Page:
Saturday, November 15, 2008

Some Headcovering Christians: Hutterites

In "Livin the Dream", November 14, 2008:
"Peoples Of North America - Hutterites"

A personal essay, it looks like, and well written. An overview of the Hutterite Christians living in the prairies, with photos. Lots of information you probably didn't know at the linked title above.

Hutterites have a dress code. The dress code is more pronounced with some groups, i.e. the Lehrerleut and the Dariusleut in Alberta and Saskatchewan. The Schmiedeleut Hutterian Brethren's dress code is typically as follows: men wear suspenders, usually black or dark trousers, and any kind of buttoned shirt. Married men traditionally wear a beard.

Women wear below-knee-length dresses; younger women and girls wear brighter colored dresses than older women. Women also wear a Kupf-ti'echle or a black, polka-dot-peppered head covering. Girls between the ages of 3 to about 10 wear a mitz which is bonnet-like head covering.
EDIT: He's got another article on the Amish folks, who also practice headcovering, here.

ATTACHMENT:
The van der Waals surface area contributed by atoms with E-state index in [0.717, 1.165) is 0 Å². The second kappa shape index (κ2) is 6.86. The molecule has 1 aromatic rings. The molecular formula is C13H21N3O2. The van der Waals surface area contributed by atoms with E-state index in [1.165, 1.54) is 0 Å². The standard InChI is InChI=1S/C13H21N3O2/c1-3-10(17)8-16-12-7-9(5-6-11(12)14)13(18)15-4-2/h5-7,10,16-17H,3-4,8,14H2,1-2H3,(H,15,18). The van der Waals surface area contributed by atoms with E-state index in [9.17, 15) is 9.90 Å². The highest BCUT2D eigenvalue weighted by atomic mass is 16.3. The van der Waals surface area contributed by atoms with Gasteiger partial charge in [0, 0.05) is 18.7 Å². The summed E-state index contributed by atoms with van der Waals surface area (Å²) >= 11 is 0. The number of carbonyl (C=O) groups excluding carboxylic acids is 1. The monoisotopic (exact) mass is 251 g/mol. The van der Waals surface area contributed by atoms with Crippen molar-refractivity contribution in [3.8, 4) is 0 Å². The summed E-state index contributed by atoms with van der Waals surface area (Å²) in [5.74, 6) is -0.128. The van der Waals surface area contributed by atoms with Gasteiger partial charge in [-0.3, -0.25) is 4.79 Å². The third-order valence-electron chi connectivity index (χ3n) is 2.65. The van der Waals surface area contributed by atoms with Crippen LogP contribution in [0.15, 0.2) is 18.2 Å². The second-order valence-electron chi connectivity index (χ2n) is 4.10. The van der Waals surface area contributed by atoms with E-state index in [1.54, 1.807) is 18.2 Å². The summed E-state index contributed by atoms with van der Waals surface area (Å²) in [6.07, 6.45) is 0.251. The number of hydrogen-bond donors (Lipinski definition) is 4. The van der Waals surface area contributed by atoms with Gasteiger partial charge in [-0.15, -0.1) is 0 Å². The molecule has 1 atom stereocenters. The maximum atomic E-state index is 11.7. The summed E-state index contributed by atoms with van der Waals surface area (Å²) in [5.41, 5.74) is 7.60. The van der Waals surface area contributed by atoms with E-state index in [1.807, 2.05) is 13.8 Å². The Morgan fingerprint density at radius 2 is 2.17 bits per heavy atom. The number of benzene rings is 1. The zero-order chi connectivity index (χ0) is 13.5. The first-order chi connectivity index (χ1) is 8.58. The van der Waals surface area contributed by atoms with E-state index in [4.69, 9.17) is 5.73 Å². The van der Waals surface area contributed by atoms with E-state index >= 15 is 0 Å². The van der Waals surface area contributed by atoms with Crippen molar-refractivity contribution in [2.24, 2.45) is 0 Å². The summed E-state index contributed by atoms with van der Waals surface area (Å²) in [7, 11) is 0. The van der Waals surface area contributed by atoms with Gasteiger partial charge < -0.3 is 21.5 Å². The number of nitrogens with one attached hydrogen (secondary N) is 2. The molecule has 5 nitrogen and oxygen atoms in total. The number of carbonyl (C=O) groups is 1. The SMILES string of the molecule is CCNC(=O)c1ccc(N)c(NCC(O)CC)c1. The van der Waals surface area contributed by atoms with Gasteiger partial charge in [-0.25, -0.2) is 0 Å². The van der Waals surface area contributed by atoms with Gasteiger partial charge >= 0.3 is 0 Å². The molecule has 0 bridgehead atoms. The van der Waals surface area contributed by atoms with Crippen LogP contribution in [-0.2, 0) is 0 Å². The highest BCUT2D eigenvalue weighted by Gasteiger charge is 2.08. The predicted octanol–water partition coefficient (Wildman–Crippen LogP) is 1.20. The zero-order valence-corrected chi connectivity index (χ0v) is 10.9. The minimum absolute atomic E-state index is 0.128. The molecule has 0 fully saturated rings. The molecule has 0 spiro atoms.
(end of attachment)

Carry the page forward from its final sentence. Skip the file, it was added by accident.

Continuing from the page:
By the way, do you know how some people cannot understand how you can have driver's licenses without photos? Usually that is a complaint about women who want to cover their face, or at least part of their face: their hair. But sometimes...
Alberta Hutterites won the right to avoid having their photograph taken for their drivers' licenses. In May 2007, the Alberta Court of Appeal ruled that the photograph requirement violates their religious rights and that driving was essential to their way of life. The Wilson Springs colony based their position on the belief that images are prohibited by the Second Commandment. About eighty of the photo-less licenses were in use at the time of the decision. Besides the Alberta Hutterite groups (Darius and Lehreleut), a handful of colonies in Manitoba (Schmiedleut) do not wish their members to be photographed for licenses or other identity document.
Just a funfilled fact to know and tell.
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